Qualcomm is reportedly building a Nintendo Switch clone powered by Android | GeekComparison

Android on the Nintendo Switch.  Just think of all the Nintendo apps you miss.
enlarge / Android on the Nintendo Switch. Just think of all the Nintendo apps you miss.

Ron Amadeo

Here’s a wild report from Android Police’s David Ruddock: Qualcomm plans to build an Android-powered Nintendo Switch clone. This device is said to be a gaming-focused tablet with serious cooling and detachable side controllers. The Switch is powered by Nvidia’s Tegra SoC and Nintendo’s top game designers, while this Qualcomm… game console (?) would be powered by a Snapdragon chip and run Play Store games. Qualcomm apparently plans to launch this thing in Q1 2022.

According to the report, the device would aim to “show the company’s Snapdragon chipsets in a less traditional form factor”. This new form factor is said to be thicker than a normal smartphone and come with a 6000 mAh battery. Ruddock says that “the company believes the extra thermal headroom that a thicker design provides will make the processor run faster and significantly more efficiently than a modern ultra-thin smartphone.”

The report says Qualcomm uses “a premium vendor” to produce the Joy-Con-style controllers, and that the device, like a Switch, supports video-out for gaming on a TV. An SD slot will reportedly allow you to pack the device with games, and the system will run Android 12, Google’s suite of apps and a custom launcher. As a Qualcomm device, it will of course have the latest 5G connectivity, but the report says, “We don’t believe any version of the console will function as a standalone mobile handset (ie with telephony features).”

The strangest line in the report claims that Qualcomm will be offering this product directly to consumers, which would mean a change in the way the company usually conducts business. Qualcomm is a chip supplier and while it regularly makes reference designs of phones (and sometimes even XR headsets), they are not consumer products. According to the report, Qualcomm doesn’t expect to move many units and hopes to inspire partners to build similar devices. The report goes on to say, “The company’s target price is $300, but we’re not sure at the moment whether that price includes the detachable gamepads or the aforementioned 5G.”

XDA’s Mishaal Rahman Confirms

XDA Developers Mishal Rahman agreed to the report after it was published, saying he heard Qualcomm is also building a Switch clone, but it wasn’t clear whether it was a consumer device or not. Rahman says the device has a Snapdragon 888, a 6.65-inch Full HD+ display and a 6000 mAh battery. He points to work on a fan controller in Qualcomm’s repo. Rahman says the device has the model number “GRD8350P,” which he speculates would stand for “Gaming Reference Device,” meaning it wasn’t a product for sale. Even if the device eventually becomes a reference device, there’s a good chance someone will pick up the idea from Qualcomm and ship a real product, especially if Qualcomm does a lot of the design work.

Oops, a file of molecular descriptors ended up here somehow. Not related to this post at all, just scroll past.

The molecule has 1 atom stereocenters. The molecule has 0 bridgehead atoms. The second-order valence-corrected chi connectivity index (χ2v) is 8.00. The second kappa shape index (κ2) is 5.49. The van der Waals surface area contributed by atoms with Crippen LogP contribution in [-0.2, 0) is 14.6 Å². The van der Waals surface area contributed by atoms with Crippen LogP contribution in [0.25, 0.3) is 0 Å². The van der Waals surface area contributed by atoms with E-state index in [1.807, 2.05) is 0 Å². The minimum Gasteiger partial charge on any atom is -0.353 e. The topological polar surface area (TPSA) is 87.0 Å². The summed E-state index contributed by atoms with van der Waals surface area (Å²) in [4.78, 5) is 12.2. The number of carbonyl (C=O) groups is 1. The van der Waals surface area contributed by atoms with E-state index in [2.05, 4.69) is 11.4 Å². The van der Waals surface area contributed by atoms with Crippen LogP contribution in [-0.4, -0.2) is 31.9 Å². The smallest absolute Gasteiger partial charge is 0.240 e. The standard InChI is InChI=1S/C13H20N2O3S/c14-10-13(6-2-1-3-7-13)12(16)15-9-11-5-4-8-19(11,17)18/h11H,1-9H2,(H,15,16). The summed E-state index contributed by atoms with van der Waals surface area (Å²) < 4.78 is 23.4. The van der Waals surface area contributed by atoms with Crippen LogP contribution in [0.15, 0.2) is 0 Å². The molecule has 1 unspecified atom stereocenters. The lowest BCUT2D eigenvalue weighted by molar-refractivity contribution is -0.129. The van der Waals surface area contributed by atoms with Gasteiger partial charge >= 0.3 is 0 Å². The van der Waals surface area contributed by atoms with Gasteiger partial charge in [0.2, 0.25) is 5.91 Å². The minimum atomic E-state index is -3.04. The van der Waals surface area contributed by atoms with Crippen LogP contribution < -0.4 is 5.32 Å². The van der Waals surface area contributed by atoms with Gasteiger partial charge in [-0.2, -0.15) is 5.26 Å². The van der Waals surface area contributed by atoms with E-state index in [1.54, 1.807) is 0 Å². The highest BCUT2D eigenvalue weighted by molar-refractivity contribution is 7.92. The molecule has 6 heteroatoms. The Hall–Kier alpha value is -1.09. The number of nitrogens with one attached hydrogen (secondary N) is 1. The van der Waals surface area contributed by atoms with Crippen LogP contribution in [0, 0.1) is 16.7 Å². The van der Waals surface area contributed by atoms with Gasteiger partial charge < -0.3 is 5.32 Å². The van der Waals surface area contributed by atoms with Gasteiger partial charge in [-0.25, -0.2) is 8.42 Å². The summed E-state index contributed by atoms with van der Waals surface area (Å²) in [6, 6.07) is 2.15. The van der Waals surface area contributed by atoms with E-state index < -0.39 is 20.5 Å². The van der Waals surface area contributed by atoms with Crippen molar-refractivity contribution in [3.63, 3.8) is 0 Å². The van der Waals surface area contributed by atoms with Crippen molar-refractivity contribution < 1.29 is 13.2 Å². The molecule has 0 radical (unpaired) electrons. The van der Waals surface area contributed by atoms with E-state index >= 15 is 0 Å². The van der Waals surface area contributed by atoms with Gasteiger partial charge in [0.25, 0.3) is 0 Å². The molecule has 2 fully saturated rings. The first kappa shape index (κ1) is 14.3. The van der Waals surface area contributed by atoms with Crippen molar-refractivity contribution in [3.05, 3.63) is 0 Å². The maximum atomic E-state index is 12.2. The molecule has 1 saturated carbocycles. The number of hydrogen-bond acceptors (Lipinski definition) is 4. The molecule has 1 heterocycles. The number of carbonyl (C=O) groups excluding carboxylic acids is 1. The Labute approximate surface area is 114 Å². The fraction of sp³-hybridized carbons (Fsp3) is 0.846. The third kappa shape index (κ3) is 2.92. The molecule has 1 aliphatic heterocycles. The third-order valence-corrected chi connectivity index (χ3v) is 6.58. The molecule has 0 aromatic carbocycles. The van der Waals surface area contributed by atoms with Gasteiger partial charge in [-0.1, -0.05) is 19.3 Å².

The two reports are not necessarily talking about the same device. Qualcomm could have built a reference device before moving to a cheaper consumer device. It certainly doesn’t look like Qualcomm can sell a Snapdragon 888 device for $300. The idea of ​​Qualcomm, a chip maker, sending a year-old chip in its consumer device also seems odd. If you wanted to build a reference device by piecing it together from a Snapdragon 888 you had laying around, that certainly seems plausible.

$300 sounds like a far too aggressive price overall. Nintendo charges so much for a Switch, but a Switch has really old hardware (the Tegra X1 came out in 2015). Nintendo operates the Switch platform, so a sale usually leads to increased revenue from Nintendo game sales, third-party cartridge licenses, presumably a reduction in Switch Store sales, and sales of Switch accessories such as more Joy-Cons. Qualcomm does not get any of these additional revenue streams.

If you want an idea of ​​what Qualcomm’s device would look like, you can already run Android on the Nintendo Switch today; you just have to be willing to root the console via a security exploit. We did the same in 2019 and found a surprisingly capable Android handheld. It’s up to you whether you’re interested in mobile games or not, but beyond that there are a ton of classic games on the Play Store, allowing you to build the Virtual Console that Nintendo refuses to put on the Switch.

Sega has Sonic 1, 2, and CD on the Play Store, along with a bunch of other classics like Super Monkey Ball, Streets of angerand Beyond Oasis. Square Enix has most of the Final Fantasy and dragon quest series there, along with Chrono trigger and The world ends with you. Capcom delivers a lot mega men games, along with ace lawyer and even a harbor of Street Fighter IV. SNK has a lot Metal Slug and king of fighters spell. Rockstar has Grand Theft Auto III, San Andreas, Vice Cityand Max Payne. The Android Police report also notes that Qualcomm hopes to bring Fortnite to the device when it launches, via the Epic Games store. You could also use the system to run cloud-based gaming services like Stadia (if Stadia already exists in Q1 2022) and Microsoft’s Xbox Cloud Gaming, although it’s hard to imagine a chip company like Qualcomm not putting an emphasis on instead local computers.

The Play Store also houses every emulator known to man, if you’re into that sort of thing. If this device ever comes out, it would probably be one of the best emulation boxes out there. Furthermore, it is difficult to imagine that such a thing will get off the ground. We’ve already tried Android game consoles with the Ouya, and it didn’t go well.

Leave a Comment